Showing posts from June, 2016

Dedicating a Red Lotus?

R.J. Sullivan's Commanding the Red Lotus Blog Tour! June 27 to July 3, 2016 Today I'm delighted to welcome RJ Sullivan to my blog, author of the Red Lotus stories. The books are fascinating, of course. But RJ is here today to tell about those often-skipped, hugely important lines that come before the story... the novel's dedication. So... over to you RJ, and I for one am very much looking forward to what you will tell. Anatomy of a Dedication by R.J. Sullivan If other authors are like me, behind every dedication is its own story. Here is the story about the one in Commanding the Red Lotus . Understand as you read that I am reflecting back over thirty years and through rose-tinted glasses. I was also a kid, and as such, not privy to all the details of extended family politics. So I’ll start by saying this is the best that I can recall and I may have it wrong. The worst that may happen is, that after this is published, my cell phone will ring with

Why Romance?

When I was a kid, I used to help out with the cleaning at home. I discovered serious fiction by cleaning my big brother's room very slowly, wafting a duster and devouring pages of his "classics of modern fiction." Meanwhile I found a novel called "Oil" under my dad's side of his bed. Many years later I watched a movie and recognized the tale. And under Mum's side of the bed? That was where I found my first romantic fiction. Soon I realized books under Mum's bed were pretty much the same as Gran's magazines, except a book told the whole story while a magazine only offered a chapter a week. I liked Gran's magazines and would take whole collections to college with me, to read in my down time. I liked Mum's books too, but felt oddly guilty about reading of people falling in love. They were "safe" books of course - no long explicit details of stuff a daughter might not need to know. And they were comfortable in a way my brother'

Does fiction lie, or tell truth through lies?

When I was a kid, writing and telling stories and dreaming of being a famous author one day, my brother told me girls could only be author-ess-es. The word was too hard to say. I decided he was wrong. One day I showed him one of my written stories, instead of just telling my curious tale out loud. He wasn't impressed. He told me fiction is lying, and lying is sin. But fiction was so much a part of me, I had to believe my brother was wrong again. He's now a retired teacher of history and politics, belongs to a writing group, and occasionally pens some really intriguing fiction. Meanwhile I still weave my webs of lies, trying to let the story reveal the truth behind, and dreaming of being a famous author still - not an authoress! And I'm writing book reviews, so find a coffee, join me and choose your read. Where Love Illumines by Donna Fletcher Crow is a beautifully researched story of the early days of Methodism. My beloved Cambridge plays its part, and feels evocat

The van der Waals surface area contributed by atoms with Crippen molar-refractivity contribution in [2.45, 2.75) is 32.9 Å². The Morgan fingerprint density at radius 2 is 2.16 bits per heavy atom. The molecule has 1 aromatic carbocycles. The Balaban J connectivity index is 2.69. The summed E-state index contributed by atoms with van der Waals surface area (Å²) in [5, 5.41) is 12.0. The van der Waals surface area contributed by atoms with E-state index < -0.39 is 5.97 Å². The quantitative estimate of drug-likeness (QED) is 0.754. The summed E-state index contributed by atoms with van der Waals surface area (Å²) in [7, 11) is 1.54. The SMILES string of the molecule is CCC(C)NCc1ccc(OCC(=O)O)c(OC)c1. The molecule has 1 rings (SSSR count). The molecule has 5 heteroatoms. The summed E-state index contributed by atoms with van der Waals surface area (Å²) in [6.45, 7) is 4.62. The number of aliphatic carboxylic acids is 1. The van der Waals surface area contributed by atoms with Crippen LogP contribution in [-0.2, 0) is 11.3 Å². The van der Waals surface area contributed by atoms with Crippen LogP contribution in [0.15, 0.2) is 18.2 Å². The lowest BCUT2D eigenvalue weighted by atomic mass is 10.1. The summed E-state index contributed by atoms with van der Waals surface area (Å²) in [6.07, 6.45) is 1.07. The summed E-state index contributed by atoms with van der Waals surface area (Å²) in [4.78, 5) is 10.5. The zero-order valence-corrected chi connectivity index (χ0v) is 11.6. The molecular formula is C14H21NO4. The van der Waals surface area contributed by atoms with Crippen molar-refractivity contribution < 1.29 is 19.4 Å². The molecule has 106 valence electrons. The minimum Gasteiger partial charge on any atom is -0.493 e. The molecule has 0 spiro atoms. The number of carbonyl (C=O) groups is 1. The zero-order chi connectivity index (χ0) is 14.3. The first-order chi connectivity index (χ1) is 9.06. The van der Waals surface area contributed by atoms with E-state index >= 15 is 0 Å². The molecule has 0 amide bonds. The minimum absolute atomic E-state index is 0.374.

Crossed any good genres recently?

Today I'm delighted to welcome Dan Jolley, author of Gray Widow's Walk, to my blog. He's known for comic books, video-games and more, and Gray Widow sounds like the perfect blend of superhero and haunting protagonist... or cross-genre, horror, scifi, cool, intriguing... Yeah, so what genre is it really, Dan? THE CROSS-GENRE QUESTION Dan Jolley I knew, when Stephen Zimmer at Seventh Star Press agreed to publish my new novel, Gray Widow’s Walk , that categorizing it might present a problem. People, humans in general, love to categorize things—animals, plants, food, cars, each other, themselves. One of the things I learned when I took a class on horror movies in college was that, when something crosses from one category into another, it makes people uncomfortable. That’s just a built-in psychological feature of most sentient minds. Zombies: are they alive or dead? That freaks me out! Werewolves: are they human or animals? I’m scared! (I’m afraid that that

What a Strange Strange World We Live In

Tomorrow I'm hosting a guest post from the author of Gray Widow's Walk. He ponders whether his real-world/different world (maybe even strange world) novel is science fiction, horror, romance, or a blend of more; but best of all, he ponders the strangeness of humanity which always wants to put things in boxes, label them and make them safe. When something's truly strange, when it doesn't fit in the box, then we get scared. And so it's hard to get a cross-genre novel published, the author claims. It's hard to advertise a story that can't just be labeled on put on the shelf. It's got to be hard to ask the library to shelve something inherently unplaceable. And... Well, really, we authors don't want our books on shelves so much as in readers' hands. And in this strange strange world, sometimes it's reading about something stranger that makes us see our fears as the follies they are. Just because someone looks differently, acts contrary to pop